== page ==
Thursday, July 10, 2014

CORFE CASTLE AND OLD HARRY ROCKS

Tuesday May 13th 2014

I'm pleased to say that Ammonite turned out to be a much better choice of B&B, which was a good thing because we were there for two nights. A large and comfortable bed and a new and spacious bathroom. We joined two other couples for breakfast before setting out on foot for the castle.


We passed rows of thatched cottages until we arrived at the center of the village. It's easy to see why they call the Greyhound pub the most photographed pub in England.


There is also a great view of the castle from the local cemetery.


We began the steady climb up to the ruined castle. Built by William the Conqueror in the 11th century, Corfe has seen many changes and residents over the years. It was built overlooking and to defend a break in the Purbeck hills and was one of the first castles to be built in stone. If you read my previous posting on Kingston Lacy you will know that the Bankes family lived here from 1635 until it fell to Cromwell's men in 1646. When the monarchy was restored the lands were given back to the Bankes family but the castle had been so badly destroyed by Cromwell that they decided to build their new house on the estate at Kingston Lacy.



The castle came into the hands of the National Trust in 1981 along with the estate at Kingston Lacy.



Returning to our car we drove towards Studland Bay and then a hike towards Harry's Rocks.


You may remember from my last two visits to England, which you can find on the right hand side of my blog, that we are members of the Royal Oak Foundation. As an American charity of the National Trust it gives us free access to all National trust properties. Anyone can walk to the Old Harry Rocks but if you want to park in their car park for no cost then you must have the National Trust sticker on your car.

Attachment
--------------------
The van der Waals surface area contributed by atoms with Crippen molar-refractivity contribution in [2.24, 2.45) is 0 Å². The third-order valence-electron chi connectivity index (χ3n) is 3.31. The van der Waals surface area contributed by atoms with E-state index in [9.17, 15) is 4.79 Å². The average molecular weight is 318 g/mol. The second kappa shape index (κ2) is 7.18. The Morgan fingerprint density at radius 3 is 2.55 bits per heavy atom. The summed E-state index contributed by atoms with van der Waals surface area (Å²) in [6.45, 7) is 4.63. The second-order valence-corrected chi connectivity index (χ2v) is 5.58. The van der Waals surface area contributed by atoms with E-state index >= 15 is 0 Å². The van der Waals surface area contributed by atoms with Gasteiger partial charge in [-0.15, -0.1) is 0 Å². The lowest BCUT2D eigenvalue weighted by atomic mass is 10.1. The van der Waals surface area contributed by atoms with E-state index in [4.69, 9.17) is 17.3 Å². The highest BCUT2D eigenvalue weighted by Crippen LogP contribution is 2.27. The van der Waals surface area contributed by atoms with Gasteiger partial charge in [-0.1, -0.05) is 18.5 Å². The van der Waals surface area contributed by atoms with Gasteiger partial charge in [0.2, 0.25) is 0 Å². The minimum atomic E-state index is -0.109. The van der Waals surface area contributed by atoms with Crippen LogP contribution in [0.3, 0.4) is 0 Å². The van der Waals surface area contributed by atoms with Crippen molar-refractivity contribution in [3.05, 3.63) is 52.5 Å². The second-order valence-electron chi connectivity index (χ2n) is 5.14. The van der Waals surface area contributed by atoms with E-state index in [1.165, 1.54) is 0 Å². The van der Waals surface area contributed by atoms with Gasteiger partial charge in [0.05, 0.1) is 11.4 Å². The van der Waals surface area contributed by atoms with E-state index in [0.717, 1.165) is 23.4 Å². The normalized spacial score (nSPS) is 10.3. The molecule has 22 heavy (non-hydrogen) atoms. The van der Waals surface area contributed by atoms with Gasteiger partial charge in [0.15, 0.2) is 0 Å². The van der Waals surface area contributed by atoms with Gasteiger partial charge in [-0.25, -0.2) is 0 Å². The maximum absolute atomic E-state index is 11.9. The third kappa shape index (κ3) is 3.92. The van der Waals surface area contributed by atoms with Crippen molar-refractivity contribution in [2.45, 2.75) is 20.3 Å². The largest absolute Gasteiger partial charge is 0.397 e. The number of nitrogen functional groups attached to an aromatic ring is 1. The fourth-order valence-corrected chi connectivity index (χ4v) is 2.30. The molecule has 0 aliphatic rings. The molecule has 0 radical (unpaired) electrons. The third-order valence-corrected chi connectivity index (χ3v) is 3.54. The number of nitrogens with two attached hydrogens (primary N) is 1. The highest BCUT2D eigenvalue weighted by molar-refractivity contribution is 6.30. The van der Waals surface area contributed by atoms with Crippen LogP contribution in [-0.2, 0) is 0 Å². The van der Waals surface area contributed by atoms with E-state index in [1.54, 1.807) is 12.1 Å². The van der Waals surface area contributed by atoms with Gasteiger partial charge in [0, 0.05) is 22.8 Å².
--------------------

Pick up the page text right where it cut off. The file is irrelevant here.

There are warnings along the trail of steep drop-offs, crumbling cliffs and of keeping dogs on leash after two dogs went over the edge. There are no railings so you are responsible for your children, your pets and your own safety.




Old Harry Rocks
The water is an amazing turquoise color due to the continuous erosion of the chalk into the water.


The whole of this coastline is called the Jurassic Coast and has been named a World Heritage Site by UNESCO, as a place of valuable cultural and scenic importance to be protected for the benefit of humanity.


The coastline showcases 185,000,000 years of earth's history.


Lulworth Cove


Lulworth Crumple


From Lulworth Cove we decided to walk to Durdle Door. First we had to do a steady climb following the coast path. You know how it is when you think you can see the top but when you get there there is always another top.


I stopped here and there to take photos of plant life. A camera is a good excuse for taking a breathing break and you do have to admire plants that can grow in solid chalk.



Then we discovered that much of the cliff had fallen away over the winter and a new pathway had been made, which involved a considerable detour before the final down hill section. If you want to see Durdle door it is necessary to go all the way because otherwise the arch is hidden by the cliff face.



At this point we noticed the sky blackening and we made a hurried return back to our car at Lulworth and to Corfe Castle for the night.


One of the reasons I had booked two nights in the same was that I wanted to go to Hardy's cottage and it was not open until Wednesday. We have a busy day planned again tomorrow. I hope you will join us.

6 comments:

  1. Beautiful, both the manmade and natural. You know I love rocky things! :)

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  2. Fantastic photos and incredibly beautiful scenery! It looks like quite the hike too.

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  3. Great pictures, never being to England. I hope one day I get the chance, is so pretty.

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  4. I love that coastline. It was great to see your photos. Glad you're having a good time.

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  5. Unbelievable beauty! Thank you for the great pictures and commentary!

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  6. Fabulous tour, Jenny. Sounds like the castle was abandoned since the Cromwell period. I hadn't thought about the Royal Oak foundation in many years. We joined it when visiting in the early '90s and it was a great deal with lots of perks.

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